BERLIN: Oscar-winning Bosnian director Danis Tanovic premiered Wednesday at the 63rd Berlinale the true story of an emergency in the life of a desperately poor Roma family, played by the real protagonists.
Tanovic, who picked up the Academy Award for his 2001 absurdist drama "No Man's Land" set during his country's vicious civil war, said a news report about a woman denied essential medical treatment after a miscarriage inspired the new film.
"An Episode in the Life of an Iron Picker", made with a budget of about 17,000 euros ($23,000) and filmed over nine days with a hand-held digital camera, retraces the story with the couple who went through the ordeal.
Nazif Mujic, the scrap metal collector of the title, scratches out a meagre existence for his family of four in a village perched near a garbage dump.
While he and other family members scavenge for steel and copper they can sell for a pittance, Nazif's pregnant partner Senada Alimanovic cooks, cleans and looks after their two young daughters.
But during one strenuous day at home, Senada suffers serious abdominal pain. Nazif rushes her to hospital where a doctor tells her that she has miscarried and is still carrying the dead five-month-old foetus.
In order to stop her bleeding and prevent septicemia, she needs an operation but the couple is uninsured and cannot afford to pay for surgery.
They plead with the hospital director and social services but are repeatedly turned away, as Senada grows weaker and Nazif gets more desperate.
Only when they borrow a relative's insurance card and pass it off at a clinic as their own -- risking arrest on fraud charges -- is she saved in the nick of time.
"I don't want anyone else to have to experience what I had to experience," Alimanovic told reporters in Berlin after a warmly received screening, explaining why she and her partner had agreed to make the film.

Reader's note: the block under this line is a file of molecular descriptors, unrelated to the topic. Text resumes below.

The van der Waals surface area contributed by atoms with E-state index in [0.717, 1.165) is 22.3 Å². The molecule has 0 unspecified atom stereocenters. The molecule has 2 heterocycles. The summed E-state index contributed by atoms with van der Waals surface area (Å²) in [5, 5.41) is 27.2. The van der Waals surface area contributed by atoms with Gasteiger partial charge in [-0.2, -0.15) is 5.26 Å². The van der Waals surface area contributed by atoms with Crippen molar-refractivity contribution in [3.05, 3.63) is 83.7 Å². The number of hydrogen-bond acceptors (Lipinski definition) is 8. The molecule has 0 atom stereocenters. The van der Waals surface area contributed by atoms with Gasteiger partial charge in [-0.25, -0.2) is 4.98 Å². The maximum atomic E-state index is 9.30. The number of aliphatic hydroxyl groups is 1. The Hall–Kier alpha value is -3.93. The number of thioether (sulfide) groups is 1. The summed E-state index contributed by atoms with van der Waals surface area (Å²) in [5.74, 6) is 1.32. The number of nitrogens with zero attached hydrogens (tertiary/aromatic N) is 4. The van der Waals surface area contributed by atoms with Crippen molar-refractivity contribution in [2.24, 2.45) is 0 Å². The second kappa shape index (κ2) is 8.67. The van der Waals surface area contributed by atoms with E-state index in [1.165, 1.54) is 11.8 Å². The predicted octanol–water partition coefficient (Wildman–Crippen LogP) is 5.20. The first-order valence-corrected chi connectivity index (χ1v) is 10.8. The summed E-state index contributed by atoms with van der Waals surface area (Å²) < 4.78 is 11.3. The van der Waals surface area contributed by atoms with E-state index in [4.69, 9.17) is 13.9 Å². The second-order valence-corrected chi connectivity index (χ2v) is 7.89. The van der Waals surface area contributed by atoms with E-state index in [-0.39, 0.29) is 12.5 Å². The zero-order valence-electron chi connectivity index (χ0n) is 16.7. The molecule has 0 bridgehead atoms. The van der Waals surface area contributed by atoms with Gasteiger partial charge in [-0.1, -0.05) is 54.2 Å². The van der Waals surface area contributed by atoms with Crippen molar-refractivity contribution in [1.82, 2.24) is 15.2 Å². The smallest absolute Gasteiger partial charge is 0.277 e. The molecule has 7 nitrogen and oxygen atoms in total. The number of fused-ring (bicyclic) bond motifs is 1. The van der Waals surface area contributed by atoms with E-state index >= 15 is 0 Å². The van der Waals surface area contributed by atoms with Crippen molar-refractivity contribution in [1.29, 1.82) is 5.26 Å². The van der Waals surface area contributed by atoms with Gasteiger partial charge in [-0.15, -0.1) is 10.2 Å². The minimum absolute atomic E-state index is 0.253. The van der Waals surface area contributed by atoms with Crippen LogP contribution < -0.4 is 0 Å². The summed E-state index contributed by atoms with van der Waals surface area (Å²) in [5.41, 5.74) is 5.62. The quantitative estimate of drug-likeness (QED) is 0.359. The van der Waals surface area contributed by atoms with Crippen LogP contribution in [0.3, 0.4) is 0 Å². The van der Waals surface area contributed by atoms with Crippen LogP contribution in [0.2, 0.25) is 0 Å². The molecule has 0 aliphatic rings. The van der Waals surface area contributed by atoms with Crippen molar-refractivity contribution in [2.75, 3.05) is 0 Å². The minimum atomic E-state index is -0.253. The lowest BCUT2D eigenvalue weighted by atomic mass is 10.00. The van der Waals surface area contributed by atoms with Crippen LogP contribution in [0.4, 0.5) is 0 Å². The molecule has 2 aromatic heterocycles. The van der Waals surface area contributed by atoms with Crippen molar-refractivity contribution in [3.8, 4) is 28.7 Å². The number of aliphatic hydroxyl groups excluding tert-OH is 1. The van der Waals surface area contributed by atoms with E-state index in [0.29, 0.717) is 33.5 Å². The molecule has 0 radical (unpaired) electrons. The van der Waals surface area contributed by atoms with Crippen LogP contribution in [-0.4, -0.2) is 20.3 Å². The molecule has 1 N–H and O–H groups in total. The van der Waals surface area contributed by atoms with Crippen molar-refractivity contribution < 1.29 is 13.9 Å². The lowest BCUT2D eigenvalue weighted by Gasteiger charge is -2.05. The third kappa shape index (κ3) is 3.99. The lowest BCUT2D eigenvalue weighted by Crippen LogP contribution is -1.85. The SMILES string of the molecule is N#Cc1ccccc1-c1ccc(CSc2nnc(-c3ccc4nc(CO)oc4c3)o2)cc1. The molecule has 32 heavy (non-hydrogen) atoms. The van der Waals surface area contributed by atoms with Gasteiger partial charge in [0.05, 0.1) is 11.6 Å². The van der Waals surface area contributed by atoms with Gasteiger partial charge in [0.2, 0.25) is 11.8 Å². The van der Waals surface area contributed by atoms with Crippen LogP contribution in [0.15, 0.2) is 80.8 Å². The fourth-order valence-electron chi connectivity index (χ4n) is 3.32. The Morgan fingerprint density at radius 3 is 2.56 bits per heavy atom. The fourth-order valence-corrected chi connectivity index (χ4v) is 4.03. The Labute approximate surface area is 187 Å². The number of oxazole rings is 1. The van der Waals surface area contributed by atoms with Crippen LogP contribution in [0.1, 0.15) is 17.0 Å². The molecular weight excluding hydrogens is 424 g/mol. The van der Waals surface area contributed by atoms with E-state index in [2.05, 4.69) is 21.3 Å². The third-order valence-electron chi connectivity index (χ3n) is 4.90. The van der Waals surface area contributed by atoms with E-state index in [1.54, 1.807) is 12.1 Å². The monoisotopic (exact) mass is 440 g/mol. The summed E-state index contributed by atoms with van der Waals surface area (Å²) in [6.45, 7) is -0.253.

Mujic, a war veteran who lost a brother in the fighting, said that poverty and rampant discrimination against them as Roma in Bosnia had almost turned their story into a tragedy.
"Had we arrived two hours later then I don't want to think what would have happened to my partner, had she really died," he said.
"We can't change the colour of our skin -- we're Roma. I'm an honest man, I am living my life, I don't steal and I've never been ashamed of who I am, that I am a Roma."
Tanovic, 43, said he rang his producer after he read about their "deeply disturbing and unfair" story, which he said was symptomatic for Bosnia losing its way in its post-war recovery.
"I said this is incredible what is happening in our country -- what are we becoming?" he said.
"My country is in crisis since 25 years. The war has stopped but it never actually stopped. We have no strategy of where this country should go and slowly but surely things are falling apart."
He said it would have taken too long to get financing and make the film with professional actors so he chose what he called the risky path of shooting it on site with the actual people involved, without a screenplay.
Tanovic said he didn't know how to characterise the film. "It's a fiction and it's a documentary. Probably some critic's going to come with the name for this, I don't know myself," he said.
"An Episode in the Life of an Iron Picker" is one of 19 films vying for the Berlinale's Golden Bear top prize, to be awarded at a gala ceremony Saturday.